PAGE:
December 20, 2010
Eating out in Taipei
Jon and I visited Taipei this past weekend for a quick pre-Christmas getaway. The last time I visited Taipei, I was less than a year old, so this trip was essentially the first visit not only for Jon but for me as well.
We only had two and a half days, so we mainly wandered around the city, snacking and eating nonstop. Our hotel was in Ximending (West Gate), the main shopping and hangout spot for young people; the area reminded us of Shibuya in Tokyo. We also visited some other parts of the city, including Yongkang Street, Shilin Night Market, and Xinyi (for the giant Eslite 24-hr bookstore).
Overall, I enjoyed Taipei. I would definitely go back for the great food (especially local Taiwanese, eastern Chinese [i.e. Shanghai, Fujian, Chiuchow] and Japanese) and the relaxed café/coffee culture (local family-run cafés, not Starbucks, dominate). Shopping-wise, I can see why people love to go crazy in Taipei, but many of the home goods, tchotchkes, clothes and accessories can also be bought in Hong Kong for pretty much the same price. Chinese-language books are a bargain for Chinese readers (not me, unfortunately) while English-language books are at the same unfavourable rate Hong Kong bookstores use.
Souvenir shopping tip: Taiwan pineapple pastries (fenglisu/鳳梨酥) are famous and crazy-good. The best place (recommended by bloggers and guidebooks alike) to buy these super-yummy little shortcakes is at Kong Kee in Ximending (opposite the East Dragon hotel). Staff here are friendly and speak English, Cantonese, Mandarin and Japanese. You can try before you buy, i.e. free samples. The fenglisu's shortcake-like crust is crumbly, buttery-rich but not too sweet, while the inside pineapple filling is light and slightly sticky. It's like a lighter, airier version of Fig Newtons. I never really liked pineapple pastry as the ones I had before were very dense and brick-like, so authentic Taiwanese fenglisu was a revelation. Beware though, good pineapple pastries are very addictive...
Some of our stops included:
Jolly Brewery and Restaurant - A Taiwan microbrewery (not brewed on site due to municipal restrictions) that doubles as a sports bar and Thai eatery. Their home-brewed beer are respectable and reasonably priced (a 6 x 100ml sampler of their six home brews was NT$240 [US$8] if I recall correctly). I liked the sweet malt of the Scotch Ale (7.2% a.c.) while Jon preferred the lighter Weizen and the Pale Ale. Worth a visit for beer-lovers: don't expect amazing beer but it's not bad compared to all the Heineken, Carlsberg, and other supermarket beers that are served almost everywhere else.
Shilin Night Market - The mother of all Asian night-markets. A must-visit for foodies and everyone else. The temporary market building opposite the Jiantan metro station mostly contains some food and a few desultory amusement stands/games such as shrimp fishing, balloon shooting, etc. Oyster omelettes are one of Taiwan's classic dishes but Jon and I much preferred the Chiuchow version - the Taiwanese version had some transparent gooey stuff which was a bit too slimy in texture for our liking. (I later found out that it was tapioca starch.)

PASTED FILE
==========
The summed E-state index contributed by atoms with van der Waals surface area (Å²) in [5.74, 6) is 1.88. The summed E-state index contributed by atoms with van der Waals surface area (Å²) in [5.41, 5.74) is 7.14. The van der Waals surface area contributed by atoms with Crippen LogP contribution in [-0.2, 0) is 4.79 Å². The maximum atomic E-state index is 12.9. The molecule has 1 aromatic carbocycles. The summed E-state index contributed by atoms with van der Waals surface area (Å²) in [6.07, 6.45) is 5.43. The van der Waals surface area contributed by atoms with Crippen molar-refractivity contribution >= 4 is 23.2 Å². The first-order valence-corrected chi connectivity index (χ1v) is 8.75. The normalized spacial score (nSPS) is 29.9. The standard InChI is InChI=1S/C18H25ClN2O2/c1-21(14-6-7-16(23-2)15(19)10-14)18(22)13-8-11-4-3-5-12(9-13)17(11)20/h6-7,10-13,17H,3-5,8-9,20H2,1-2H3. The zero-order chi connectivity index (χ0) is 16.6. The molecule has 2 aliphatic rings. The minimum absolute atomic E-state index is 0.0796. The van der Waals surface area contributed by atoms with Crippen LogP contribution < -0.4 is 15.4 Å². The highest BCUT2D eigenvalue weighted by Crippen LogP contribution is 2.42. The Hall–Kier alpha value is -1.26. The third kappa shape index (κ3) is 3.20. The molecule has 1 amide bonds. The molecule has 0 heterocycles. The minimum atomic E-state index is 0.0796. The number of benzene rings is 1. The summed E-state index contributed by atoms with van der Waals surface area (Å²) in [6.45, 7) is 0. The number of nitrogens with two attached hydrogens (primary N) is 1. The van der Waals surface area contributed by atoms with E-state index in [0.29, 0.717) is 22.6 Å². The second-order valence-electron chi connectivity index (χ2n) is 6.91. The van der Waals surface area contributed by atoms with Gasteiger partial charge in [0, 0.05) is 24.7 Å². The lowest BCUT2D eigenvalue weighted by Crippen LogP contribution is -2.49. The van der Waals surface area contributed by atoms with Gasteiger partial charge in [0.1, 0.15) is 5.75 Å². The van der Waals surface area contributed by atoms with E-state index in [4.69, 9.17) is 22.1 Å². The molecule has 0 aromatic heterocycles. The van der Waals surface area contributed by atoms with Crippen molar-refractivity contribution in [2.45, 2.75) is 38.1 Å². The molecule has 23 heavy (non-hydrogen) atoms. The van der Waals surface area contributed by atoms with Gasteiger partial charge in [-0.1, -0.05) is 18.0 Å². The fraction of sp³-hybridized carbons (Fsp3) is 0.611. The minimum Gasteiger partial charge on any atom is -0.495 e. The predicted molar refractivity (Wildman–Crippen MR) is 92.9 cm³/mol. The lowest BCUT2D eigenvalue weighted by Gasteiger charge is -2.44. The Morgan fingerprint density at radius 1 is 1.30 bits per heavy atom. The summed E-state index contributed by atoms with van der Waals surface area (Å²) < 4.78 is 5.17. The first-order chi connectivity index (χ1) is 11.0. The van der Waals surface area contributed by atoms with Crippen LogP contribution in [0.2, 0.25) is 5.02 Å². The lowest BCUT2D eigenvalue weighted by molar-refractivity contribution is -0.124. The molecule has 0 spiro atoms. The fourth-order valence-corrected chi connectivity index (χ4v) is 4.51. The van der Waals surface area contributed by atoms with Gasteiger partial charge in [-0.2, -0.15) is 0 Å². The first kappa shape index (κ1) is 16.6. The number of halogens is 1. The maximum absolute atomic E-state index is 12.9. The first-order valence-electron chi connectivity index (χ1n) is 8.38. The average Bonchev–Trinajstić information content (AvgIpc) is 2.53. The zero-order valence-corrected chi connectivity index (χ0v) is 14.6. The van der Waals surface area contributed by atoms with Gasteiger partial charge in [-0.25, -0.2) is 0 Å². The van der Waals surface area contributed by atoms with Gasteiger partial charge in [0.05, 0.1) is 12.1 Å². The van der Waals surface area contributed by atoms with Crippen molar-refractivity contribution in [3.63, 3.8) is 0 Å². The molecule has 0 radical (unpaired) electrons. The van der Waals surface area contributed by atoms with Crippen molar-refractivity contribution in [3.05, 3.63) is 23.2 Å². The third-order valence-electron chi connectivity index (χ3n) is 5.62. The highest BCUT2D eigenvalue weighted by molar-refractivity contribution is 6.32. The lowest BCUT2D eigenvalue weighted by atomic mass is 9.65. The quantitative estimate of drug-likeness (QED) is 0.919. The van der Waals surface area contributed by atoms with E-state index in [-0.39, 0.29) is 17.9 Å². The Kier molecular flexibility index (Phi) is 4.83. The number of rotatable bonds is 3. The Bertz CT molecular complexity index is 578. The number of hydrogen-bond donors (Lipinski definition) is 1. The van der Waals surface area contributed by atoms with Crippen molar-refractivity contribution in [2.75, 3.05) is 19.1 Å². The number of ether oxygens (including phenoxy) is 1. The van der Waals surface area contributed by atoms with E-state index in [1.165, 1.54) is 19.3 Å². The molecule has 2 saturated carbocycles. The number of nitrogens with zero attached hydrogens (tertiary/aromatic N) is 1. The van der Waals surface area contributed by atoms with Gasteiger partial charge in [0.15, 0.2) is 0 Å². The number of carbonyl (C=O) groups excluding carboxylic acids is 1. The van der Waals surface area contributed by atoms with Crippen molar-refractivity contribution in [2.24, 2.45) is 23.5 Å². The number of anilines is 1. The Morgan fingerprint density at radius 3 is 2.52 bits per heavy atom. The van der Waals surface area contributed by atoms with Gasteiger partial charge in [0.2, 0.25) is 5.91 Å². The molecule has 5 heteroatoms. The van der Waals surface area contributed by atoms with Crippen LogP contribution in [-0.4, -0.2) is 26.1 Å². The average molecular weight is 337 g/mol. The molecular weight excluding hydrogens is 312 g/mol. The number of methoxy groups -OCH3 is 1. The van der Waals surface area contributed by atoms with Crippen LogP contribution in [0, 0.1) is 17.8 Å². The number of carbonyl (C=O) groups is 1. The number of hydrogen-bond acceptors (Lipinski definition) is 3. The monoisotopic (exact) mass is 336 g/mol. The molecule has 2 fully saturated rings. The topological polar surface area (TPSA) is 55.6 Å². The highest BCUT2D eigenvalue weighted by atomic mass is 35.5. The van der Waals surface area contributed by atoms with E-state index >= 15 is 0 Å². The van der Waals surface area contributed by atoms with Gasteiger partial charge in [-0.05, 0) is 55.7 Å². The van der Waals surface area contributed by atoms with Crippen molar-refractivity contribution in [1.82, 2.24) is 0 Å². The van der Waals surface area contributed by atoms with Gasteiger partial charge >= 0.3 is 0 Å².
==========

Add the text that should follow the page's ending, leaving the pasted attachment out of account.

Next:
While the Taiwanese share the same intense foodie mania with most of the rest of Asia, they really up the stakes in craziness. Famous street dishes included the small sausage in big sausage, small bun in big bun and giant fried chicken steak (a gargantuan breaded fried chicken meat steak that's famous for being bigger than one's face and ridiculously cheap at NT$50/US$1.50).
The "big sausage" is actually a delicious mixture of garlicky, spicy glutinous rice stuffed into a sausage casing. The "small sausage" is a sweet, porky Taiwanese sausage. A relish of Chinese pickles, cucumber and a spicy soy-based sauce combines to create an AMAZING street snack.
Delicious sausages...mmm...the neon sign says "Small sausage wrapped in big sausage"
A bunch of victorious food maniacs who have lined up to buy the Giant Chicken Steak! (Seriously, Jon and I wanted to get this but we were stuffed from Din Tai Fung and the line for this was at least 30 people long.)
Din Tai Fung @ Yongkang Street - While I've never been that impressed by Din Tai Fung's food (especially after being served a drunken-chicken dish that had actually gone bad/rotten at their Shanghai Xintiandi branch a few years back - an unpardonable offense that I have neither forgiven nor forgotten!), the restaurant's xiaolongbao does have a cult following throughout Asia (particularly China, Korea and Japan). So I was willing to give DTF another chance, especially as all reviews indicated that the original branch at Yongkang Street in Taipei was much better than the other. Verdict? The xiaolongbao was good, but nothing special. I've had way better xiaolongbao in Hong Kong at Faye's Nouvelle Cuisine (aka Xiaonanguo/小南國) and amazing xiaolongbao in Shanghai (particularly at the xlb ground zero aka Nanxiang Mantoudian/南翔饅頭店 where these buns were invented). Anyway, I guess the food there is OK but not worth the 30-minute wait (Japanese tours bring huge groups here a LOT so be prepared for a long wait and very antsy crowds)
Crowds at Din Tai Fung.
OMG! Buns! Xiaolongbao! Steaming pork juice spurting into your mouth!